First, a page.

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Rewilding – What does it mean and how can we help?

12 November 2020


Since lockdown, nature has become a large part of many homes, and the topic of rewilding has been prevalent within many major news sites. For example, it has recently been announced that Britain plan to re-wild an area the size of greater Manchester, and England’s first wild population of beavers for 400 years has won the right to stay in a Devon river. These are huge accomplishments for rewilding experts- but what does rewilding mean to us, and how can we help? 

 What is rewilding?

Rewilding is a progressive approach to environmental conservation. Very simply, it is the large-scale restoration of ecosystems, and degraded landscapes, which has significant potential to increase biodiversity, create self-sustainable environments and mitigate climate change. Rewilding seeks to reinstate natural processes and, where appropriate, missing species – allowing them to shape the landscape and the habitats within, restoring wildlife’s natural rhythms.  

Why is it important?  

Rewilding is important as European wildlife has significantly declined. In Britain alone, 56% of species are in decline, and 15% threatened with extinction (Rewilding Britain, 2020). The list of endangered species in the UK may surprise you, with one of the newest additions being the ‘common’ hedgehog. Rewilding works to restore these lost species, giving them space to thrive by population enhancement and reintroduction.  

Similarly, rewilding is important to our health and mental wellbeing. Nature is a huge part of human life, and when nature is healthy, we are healthier too- both physically and mentally. As mentioned above, it became obvious during lockdown that natural spaces were essential in maintaining mental wellbeing (National Trust, 2020)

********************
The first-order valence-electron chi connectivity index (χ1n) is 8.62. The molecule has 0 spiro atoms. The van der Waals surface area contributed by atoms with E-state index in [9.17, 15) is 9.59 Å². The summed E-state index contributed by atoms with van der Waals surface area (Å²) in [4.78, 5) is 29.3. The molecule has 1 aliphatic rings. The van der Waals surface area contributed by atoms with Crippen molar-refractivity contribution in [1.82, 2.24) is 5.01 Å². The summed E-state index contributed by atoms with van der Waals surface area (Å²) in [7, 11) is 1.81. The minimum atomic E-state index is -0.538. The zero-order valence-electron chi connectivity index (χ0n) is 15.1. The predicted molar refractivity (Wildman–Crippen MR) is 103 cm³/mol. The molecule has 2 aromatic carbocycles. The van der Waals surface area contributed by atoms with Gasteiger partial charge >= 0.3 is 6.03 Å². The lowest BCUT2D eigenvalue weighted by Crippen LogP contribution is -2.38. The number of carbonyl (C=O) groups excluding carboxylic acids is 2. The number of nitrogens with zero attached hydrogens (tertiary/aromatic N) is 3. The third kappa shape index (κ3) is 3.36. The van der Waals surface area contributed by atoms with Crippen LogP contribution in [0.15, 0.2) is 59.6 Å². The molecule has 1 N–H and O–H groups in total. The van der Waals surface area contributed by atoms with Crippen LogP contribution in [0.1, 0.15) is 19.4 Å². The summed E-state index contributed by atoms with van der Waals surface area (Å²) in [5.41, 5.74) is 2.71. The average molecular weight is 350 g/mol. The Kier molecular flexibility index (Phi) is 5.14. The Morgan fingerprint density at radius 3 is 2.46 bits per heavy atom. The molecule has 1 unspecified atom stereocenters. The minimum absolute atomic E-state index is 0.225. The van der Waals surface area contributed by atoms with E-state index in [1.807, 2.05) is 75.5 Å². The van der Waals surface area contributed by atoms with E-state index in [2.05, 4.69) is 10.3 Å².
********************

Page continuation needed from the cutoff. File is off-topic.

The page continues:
Additionally, rewilding is cost-saving. It has been suggested that nature is fully capable of taking care of itself. Therefore, letting natural processes shape our landscapes and ecosystems will reduce the cost of land which is actively managed and maintained. These landscapes therefore become more sustainable long-term.  

Rewilding encourages a balance between people and the rest of nature, where each can thrive. It provides opportunities for communities to diversify and create nature-based economies; for living systems to provide the ecological functions on which we all depend; and for people to re-connect with wild nature.”

Rewilding Britain, 2020 
How can I help?

Although many rewilding techniques require specialist environmental experts, for example the reintroduction of endangered animals, there are still ways we can help encourage wildlife to flourish in our own gardens or public spaces.  

Some ways we can help include: 
  • Planting for pollinators. Planting specific mixes of wildflowers and increasing diversity within your own garden can help encourage bees, providing vital food. 
  • Give wildlife a home. Bug hotels and bird houses are a great way to provide shelter and encourage wildlife. These do not need to be expensive shop-bought shelters and can even be home-made. For example, the image below shows a bug house which was made using an old pallet, bamboo shoots, some hay and wood from a nearby fallen tree
  • Feed the birds. Feeding birds a range of bird seed, dried fruits and nuts can increase the variety and quantity of birds which come into your garden.   

This article has provided a very brief, simplistic overview of rewilding. Should you wish to learn more there is a great deal of literature both on and offline. Below are a few sites for recommended reading.

If you want to find out more about biodiversity, we have written blogs on The Importance of Biodiversity and How is the UK helping to protect biodiversity

Short reads: 

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